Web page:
Recently, I was in a conversation with two CEOs, two CTOs, and a COO discussing our businesses in pretty frank terms. Most were doing OK. One was experiencing pretty explosive growth. But all were struggling with how to increase company productivity so their companies could deliver more.
The C-Suite often has tremendous autonomy, but for many, determining how to influence the business from the top isn’t easy. The following are five ways the C-Suite can influence their company to increase productivity, outside of the most obvious, which is hiring the right people.
1. Align company leaders around the company mission
Like many people, I’ve worked for few great CEOs — CEOs who inspire their leaders, who understand how to succinctly explain the company mission, and who believe it in their hearts and show it. Years ago, I did. His name was Dennis Kelly, who is now Director of the Smithsonian’s National Zoological Park. Back then, Dennis and I worked for a company that offered a clean electricity solution that was better for the environment than traditional forms of electricity generation. Dennis began every company meeting by restating that we were “changing the way power is made.” And he believed it — we believed it. We aligned through his leadership and his inspiration — and that alignment drove productivity in ways that are difficult to measure, but that everyone who worked there knows. We wanted to accomplish great things — and we did. We hired people who could get excited about the mission, knowing it would align the teams and drive performance. And it did.
2. Clarity around goals/milestones
Setting team or personal milestones sounds simple, and it is, but the follow through around the milestones is often where leaders fall short. So much of leadership is about repetition — measuring the same things over time, including progress toward goals. But it’s that repetition — that focus around a set of agreed-to milestones that drives results. The best leaders have 3-5 things they measure each of their teams on relentlessly. They are the priorities and everyone on the team knows it. Other initiatives may slip — as Steve Jobs famously said, “(focus) means saying no to the hundred other good ideas that there are.” The 3-5 things you prioritize don’t slip.
3. Arm with resources
Teams require the resources necessary to accomplish milestones leaders set for them. Whether these resources are people or technologies or something else, leaders need to understand resources as a dependency. This is why milestones need to be shared and agreed upon. A leader may bring milestones they would like to accomplish to the table, but the team lead responsible for executing the milestone may have dependencies that prohibit or impede the team’s ability to accomplish that milestone. The C-Suite needs to trust their team leaders with this information and act on it, either by modifying the goal or by providing the resources necessary to accomplish it.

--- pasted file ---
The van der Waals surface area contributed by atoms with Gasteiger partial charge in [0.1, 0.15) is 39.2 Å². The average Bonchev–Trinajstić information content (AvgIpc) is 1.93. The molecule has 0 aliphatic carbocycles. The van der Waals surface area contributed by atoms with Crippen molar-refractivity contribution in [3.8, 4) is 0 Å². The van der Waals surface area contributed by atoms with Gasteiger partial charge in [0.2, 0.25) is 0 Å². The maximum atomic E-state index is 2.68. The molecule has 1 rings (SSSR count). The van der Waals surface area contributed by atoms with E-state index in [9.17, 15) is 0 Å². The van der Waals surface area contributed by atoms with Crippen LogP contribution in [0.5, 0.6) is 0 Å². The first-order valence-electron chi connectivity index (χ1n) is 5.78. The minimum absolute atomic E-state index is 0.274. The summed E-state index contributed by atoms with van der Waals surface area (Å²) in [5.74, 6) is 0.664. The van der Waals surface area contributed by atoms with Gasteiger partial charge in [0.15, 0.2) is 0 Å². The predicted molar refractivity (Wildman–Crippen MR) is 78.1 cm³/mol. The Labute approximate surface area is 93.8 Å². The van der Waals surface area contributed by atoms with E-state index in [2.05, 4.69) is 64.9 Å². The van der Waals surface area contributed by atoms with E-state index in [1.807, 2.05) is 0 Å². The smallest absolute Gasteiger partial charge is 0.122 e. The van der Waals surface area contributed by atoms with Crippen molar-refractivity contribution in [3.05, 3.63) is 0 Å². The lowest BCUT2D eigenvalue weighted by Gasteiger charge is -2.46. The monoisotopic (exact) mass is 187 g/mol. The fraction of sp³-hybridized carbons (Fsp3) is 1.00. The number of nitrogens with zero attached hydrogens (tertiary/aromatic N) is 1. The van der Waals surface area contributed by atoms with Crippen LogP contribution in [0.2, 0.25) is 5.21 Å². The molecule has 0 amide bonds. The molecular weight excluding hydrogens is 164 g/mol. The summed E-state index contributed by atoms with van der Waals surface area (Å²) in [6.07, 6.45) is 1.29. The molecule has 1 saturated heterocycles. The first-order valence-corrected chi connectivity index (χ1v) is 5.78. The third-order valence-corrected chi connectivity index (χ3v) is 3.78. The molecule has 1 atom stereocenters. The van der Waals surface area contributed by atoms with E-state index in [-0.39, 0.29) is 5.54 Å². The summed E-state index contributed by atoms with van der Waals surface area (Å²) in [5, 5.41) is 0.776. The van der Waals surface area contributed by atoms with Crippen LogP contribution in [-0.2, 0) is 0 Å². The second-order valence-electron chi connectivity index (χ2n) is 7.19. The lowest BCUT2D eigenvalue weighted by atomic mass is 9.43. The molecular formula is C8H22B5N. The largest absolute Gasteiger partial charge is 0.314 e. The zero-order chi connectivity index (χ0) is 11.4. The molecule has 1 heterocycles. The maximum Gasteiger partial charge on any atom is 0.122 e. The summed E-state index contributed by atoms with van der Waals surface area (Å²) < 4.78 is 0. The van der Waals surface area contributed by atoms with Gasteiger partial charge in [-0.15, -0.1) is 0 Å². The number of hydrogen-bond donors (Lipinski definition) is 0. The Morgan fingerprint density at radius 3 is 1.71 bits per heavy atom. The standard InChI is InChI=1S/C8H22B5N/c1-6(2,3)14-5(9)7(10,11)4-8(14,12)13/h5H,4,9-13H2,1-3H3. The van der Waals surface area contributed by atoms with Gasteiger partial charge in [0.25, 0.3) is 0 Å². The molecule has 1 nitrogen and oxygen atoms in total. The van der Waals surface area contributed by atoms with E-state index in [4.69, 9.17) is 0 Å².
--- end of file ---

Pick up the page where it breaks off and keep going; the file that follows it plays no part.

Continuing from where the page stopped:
4. Stimulate internal interactions
If you ask someone about the best work experience they’ve had, you’ll find that nearly all had one thing in common: co-workers worked closely together and communication amongst and between teams was strong. Hiring goes a long way towards this, but regardless of who you hire, how do you ensure team members are communicating with each other? An open floor plan helps because it forces employees to work in close proximity, which helps foster communications. Chat applications like Slack and Hipchat also help, particularly for employees outside the office. We use a combination of Hipchat and our own software for knowledge sharing. The result is closer collaboration across the company — and less reliance on one-to-one tools, like email. There’ no bigger culprit for developing silos than email!
5. Celebrate and reflect
You’re going to have successes and failures in business. Celebrating your successes brings people together in a unique and memorable way if you do it right. Recognize those who contributed to the success and celebrate their accomplishments. They’ll want to work even harder for you, and those around them will work hard for that recognition. But failures can also be a time to bring people together. Discuss what went wrong, what you as a leader could do better. Reflecting openly and honestly about failure will push others to do the same — and to not make similar mistakes down the road.
I’m proud to work at a company with a clear mission (that I reiterate every Friday at our all-hands meeting) which is to help teams improve collaboration and productivity by helping them find the information they need to do their jobs. And I’m lucky we are the developers of a knowledge sharing platform that helps us increase productivity. The C-Suite has an opportunity to drive business productivity from the top, but they need to invest in each of these elements to elevate their teams to accomplish more. Doing so requires time and focus, more than anything. But the payoffs can be tremendous.
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